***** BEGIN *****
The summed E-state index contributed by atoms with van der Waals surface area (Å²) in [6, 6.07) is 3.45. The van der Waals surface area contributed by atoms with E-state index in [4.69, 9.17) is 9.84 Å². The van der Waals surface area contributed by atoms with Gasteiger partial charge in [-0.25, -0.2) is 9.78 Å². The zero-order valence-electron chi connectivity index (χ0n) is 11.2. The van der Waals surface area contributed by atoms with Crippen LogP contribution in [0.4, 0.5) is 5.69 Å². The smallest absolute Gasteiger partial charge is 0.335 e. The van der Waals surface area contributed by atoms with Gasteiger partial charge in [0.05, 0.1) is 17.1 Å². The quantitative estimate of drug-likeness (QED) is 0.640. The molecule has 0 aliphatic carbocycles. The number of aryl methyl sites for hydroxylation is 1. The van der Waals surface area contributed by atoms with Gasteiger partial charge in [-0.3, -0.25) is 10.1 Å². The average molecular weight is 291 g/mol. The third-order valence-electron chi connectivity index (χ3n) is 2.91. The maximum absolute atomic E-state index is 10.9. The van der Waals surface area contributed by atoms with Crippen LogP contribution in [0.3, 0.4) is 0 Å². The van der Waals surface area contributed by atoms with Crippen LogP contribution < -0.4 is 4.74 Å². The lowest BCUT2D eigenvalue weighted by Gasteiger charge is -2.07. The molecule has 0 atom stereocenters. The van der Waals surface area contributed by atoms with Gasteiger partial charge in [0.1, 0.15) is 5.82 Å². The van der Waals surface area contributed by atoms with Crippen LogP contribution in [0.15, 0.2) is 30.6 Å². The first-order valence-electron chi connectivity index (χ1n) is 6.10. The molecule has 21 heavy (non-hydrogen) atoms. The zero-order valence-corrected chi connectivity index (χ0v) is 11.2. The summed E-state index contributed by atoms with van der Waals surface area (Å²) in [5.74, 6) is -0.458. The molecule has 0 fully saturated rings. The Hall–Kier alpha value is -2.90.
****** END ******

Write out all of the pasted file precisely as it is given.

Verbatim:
The summed E-state index contributed by atoms with van der Waals surface area (Å²) in [6, 6.07) is 3.45. The van der Waals surface area contributed by atoms with E-state index in [4.69, 9.17) is 9.84 Å². The van der Waals surface area contributed by atoms with Gasteiger partial charge in [-0.25, -0.2) is 9.78 Å². The zero-order valence-electron chi connectivity index (χ0n) is 11.2. The van der Waals surface area contributed by atoms with Crippen LogP contribution in [0.4, 0.5) is 5.69 Å². The smallest absolute Gasteiger partial charge is 0.335 e. The van der Waals surface area contributed by atoms with Gasteiger partial charge in [0.05, 0.1) is 17.1 Å². The quantitative estimate of drug-likeness (QED) is 0.640. The molecule has 0 aliphatic carbocycles. The number of aryl methyl sites for hydroxylation is 1. The van der Waals surface area contributed by atoms with Gasteiger partial charge in [-0.3, -0.25) is 10.1 Å². The average molecular weight is 291 g/mol. The third-order valence-electron chi connectivity index (χ3n) is 2.91. The maximum absolute atomic E-state index is 10.9. The van der Waals surface area contributed by atoms with Crippen LogP contribution in [0.3, 0.4) is 0 Å². The van der Waals surface area contributed by atoms with Crippen LogP contribution < -0.4 is 4.74 Å². The lowest BCUT2D eigenvalue weighted by Gasteiger charge is -2.07. The molecule has 0 atom stereocenters. The van der Waals surface area contributed by atoms with Gasteiger partial charge in [0.1, 0.15) is 5.82 Å². The van der Waals surface area contributed by atoms with Crippen LogP contribution in [0.15, 0.2) is 30.6 Å². The first-order valence-electron chi connectivity index (χ1n) is 6.10. The molecule has 21 heavy (non-hydrogen) atoms. The zero-order valence-corrected chi connectivity index (χ0v) is 11.2. The summed E-state index contributed by atoms with van der Waals surface area (Å²) in [5.74, 6) is -0.458. The molecule has 0 fully saturated rings. The Hall–Kier alpha value is -2.90.